I have just begun reading through the New Testament starting in the book of Acts. I have chosen to read in the New Living Translation to get a different take than my usual New American Standard/New International Version Parallel Bible. I recommend doing this on occasion to keep your Bible reading from growing stagnant. Today in my reading I was stunned by Acts 2:1-7 & 13…
"On the day of Pentecost all the believers were meeting together in one place. 2Suddenly,there was a sound from heaven like the roaring of a mighty windstorm, and it filled the house where they were sitting. 3Then, what looked like flames or tongues of fire appeared and settled on each of them. 4Andeveryone present was filled with the Holy Spirit and began speaking in other languages, as the Holy Spirit gave them this ability.5At that time there were devout Jews from every nation livingin Jerusalem. 6 When they heard the loud noise, everyone came running, and they were bewildered to hear their own languages being spoken by the believers.7They were completely amazed. “How can this be?” they exclaimed. “These people are all from Galilee, 8and yet we hear them speaking in our own native languages!-----13But others in the crowd ridiculed them, saying, “They’re just drunk, that’s all!"
I pray today that God would give me the ability to speak the language of people. I pray nearly everyday that God help me “make sense” to people as I speak and teach. Herein Acts 2 we see God grant the miracle of making sense. People otherwise unable to receive the Gospel were spoken to in the language they understood. Is there any question that God cares about the audience? God is most concerned with people understanding the truth of the Gospel.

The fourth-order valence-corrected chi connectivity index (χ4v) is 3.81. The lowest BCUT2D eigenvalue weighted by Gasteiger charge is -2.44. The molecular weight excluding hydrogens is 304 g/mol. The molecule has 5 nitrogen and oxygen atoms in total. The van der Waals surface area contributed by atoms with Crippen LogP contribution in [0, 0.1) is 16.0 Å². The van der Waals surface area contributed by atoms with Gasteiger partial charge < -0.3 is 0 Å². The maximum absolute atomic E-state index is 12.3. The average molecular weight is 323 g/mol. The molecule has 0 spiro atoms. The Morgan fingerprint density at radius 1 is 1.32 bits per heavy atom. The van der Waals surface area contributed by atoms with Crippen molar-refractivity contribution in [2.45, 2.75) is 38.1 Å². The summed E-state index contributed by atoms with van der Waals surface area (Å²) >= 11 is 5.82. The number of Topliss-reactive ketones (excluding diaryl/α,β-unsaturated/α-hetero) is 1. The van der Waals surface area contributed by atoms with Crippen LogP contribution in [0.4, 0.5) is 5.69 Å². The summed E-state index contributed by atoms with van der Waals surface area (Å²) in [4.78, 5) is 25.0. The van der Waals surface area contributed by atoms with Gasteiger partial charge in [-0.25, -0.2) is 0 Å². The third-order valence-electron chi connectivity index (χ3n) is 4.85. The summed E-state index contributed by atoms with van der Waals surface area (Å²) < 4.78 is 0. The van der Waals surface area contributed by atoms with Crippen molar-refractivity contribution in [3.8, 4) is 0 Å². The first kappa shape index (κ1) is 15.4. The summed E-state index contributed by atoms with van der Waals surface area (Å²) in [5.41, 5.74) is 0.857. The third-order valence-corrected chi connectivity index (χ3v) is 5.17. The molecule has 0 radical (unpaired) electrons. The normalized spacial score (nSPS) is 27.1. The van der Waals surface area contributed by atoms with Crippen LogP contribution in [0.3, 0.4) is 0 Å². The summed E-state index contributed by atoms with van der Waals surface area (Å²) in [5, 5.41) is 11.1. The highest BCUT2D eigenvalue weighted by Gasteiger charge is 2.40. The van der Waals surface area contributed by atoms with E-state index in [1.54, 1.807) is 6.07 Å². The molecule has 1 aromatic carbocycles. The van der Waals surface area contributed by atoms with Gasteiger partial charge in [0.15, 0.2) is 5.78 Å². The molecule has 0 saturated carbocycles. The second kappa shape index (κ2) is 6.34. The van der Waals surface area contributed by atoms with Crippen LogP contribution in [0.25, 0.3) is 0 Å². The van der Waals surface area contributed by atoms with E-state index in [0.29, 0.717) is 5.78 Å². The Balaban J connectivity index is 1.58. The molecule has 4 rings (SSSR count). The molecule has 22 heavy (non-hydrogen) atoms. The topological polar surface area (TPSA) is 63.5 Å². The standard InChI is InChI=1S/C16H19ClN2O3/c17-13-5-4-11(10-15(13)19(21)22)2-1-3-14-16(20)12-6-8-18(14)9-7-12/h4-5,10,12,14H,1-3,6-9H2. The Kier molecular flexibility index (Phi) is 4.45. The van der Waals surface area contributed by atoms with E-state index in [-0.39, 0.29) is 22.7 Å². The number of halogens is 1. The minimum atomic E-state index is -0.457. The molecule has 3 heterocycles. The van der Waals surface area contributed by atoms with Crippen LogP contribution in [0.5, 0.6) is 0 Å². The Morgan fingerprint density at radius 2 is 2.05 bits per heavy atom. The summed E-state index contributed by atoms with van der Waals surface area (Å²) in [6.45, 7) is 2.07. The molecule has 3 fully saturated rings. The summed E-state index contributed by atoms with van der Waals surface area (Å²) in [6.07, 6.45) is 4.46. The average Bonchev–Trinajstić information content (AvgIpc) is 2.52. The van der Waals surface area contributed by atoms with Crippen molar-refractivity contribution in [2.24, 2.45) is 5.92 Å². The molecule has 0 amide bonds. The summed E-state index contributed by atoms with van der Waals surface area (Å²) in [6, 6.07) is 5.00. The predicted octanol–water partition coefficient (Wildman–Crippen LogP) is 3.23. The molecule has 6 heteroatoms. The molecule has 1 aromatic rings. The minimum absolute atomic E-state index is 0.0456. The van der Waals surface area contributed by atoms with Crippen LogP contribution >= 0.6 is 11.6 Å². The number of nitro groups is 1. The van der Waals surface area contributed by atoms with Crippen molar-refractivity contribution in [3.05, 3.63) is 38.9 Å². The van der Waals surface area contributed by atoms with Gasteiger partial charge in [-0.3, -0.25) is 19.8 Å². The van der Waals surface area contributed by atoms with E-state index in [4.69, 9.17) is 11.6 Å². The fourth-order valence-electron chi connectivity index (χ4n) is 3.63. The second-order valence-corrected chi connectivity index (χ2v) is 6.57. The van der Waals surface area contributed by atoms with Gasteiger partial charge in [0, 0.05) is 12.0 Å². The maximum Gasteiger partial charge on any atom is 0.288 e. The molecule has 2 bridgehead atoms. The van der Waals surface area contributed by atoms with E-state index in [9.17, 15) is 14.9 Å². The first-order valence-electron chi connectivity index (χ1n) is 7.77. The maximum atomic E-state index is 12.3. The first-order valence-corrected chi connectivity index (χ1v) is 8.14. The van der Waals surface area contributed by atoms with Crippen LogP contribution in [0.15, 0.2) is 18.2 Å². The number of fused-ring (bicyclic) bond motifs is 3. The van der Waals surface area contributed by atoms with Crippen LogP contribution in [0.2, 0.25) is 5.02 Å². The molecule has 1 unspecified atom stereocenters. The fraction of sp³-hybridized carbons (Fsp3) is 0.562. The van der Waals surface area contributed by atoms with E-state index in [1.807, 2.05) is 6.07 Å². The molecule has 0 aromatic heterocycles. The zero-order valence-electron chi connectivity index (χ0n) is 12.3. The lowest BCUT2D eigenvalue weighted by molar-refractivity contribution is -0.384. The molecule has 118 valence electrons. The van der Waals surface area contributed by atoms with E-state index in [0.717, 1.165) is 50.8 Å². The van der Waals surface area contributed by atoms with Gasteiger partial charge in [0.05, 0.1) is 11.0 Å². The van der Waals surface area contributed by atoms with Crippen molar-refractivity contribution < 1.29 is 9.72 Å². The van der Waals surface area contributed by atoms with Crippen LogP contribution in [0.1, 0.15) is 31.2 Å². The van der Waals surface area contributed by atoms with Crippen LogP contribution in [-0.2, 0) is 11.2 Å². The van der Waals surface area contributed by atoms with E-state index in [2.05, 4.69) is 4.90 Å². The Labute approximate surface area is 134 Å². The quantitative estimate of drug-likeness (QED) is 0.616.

As you continue reading down to verse 13 you find there is what I like to call the “peanut gallery.” There will always be people who are ready and willing to criticize the work of God. Maybe they are skeptics that see this as so far “out there”that it must be explained some other way.Perhaps they are simply hard of heart and simply cannot understand what God is doing. Nevertheless, we(just like Peter) must keep in step with the Spirit. We must not stop sharing the Gospel or speaking the language that makes sense to people. I believe there are many today that hear the Gospel spoken in the language of technology and media. Let’s make good use of it! Get a website. Start blogging. Make a few friends on Facebook. For goodness sake, Tweet!
I pray that the Holy Spirit would fall on me with the miracle of making sense. I pray for all those who proclaim the truth of the Gospel on a regular basis would be given this gift. Make no mistake we have the same Holy Spirit today in us as the Apostles had that day and He still cares about the audience. As pastors, teachers and ministry leaders, may we study hard and prepare diligently but never forget to pray and surrender our sermons, our blogs, our Tweets, our status updates, our speech and our audience to the Holy Spirit.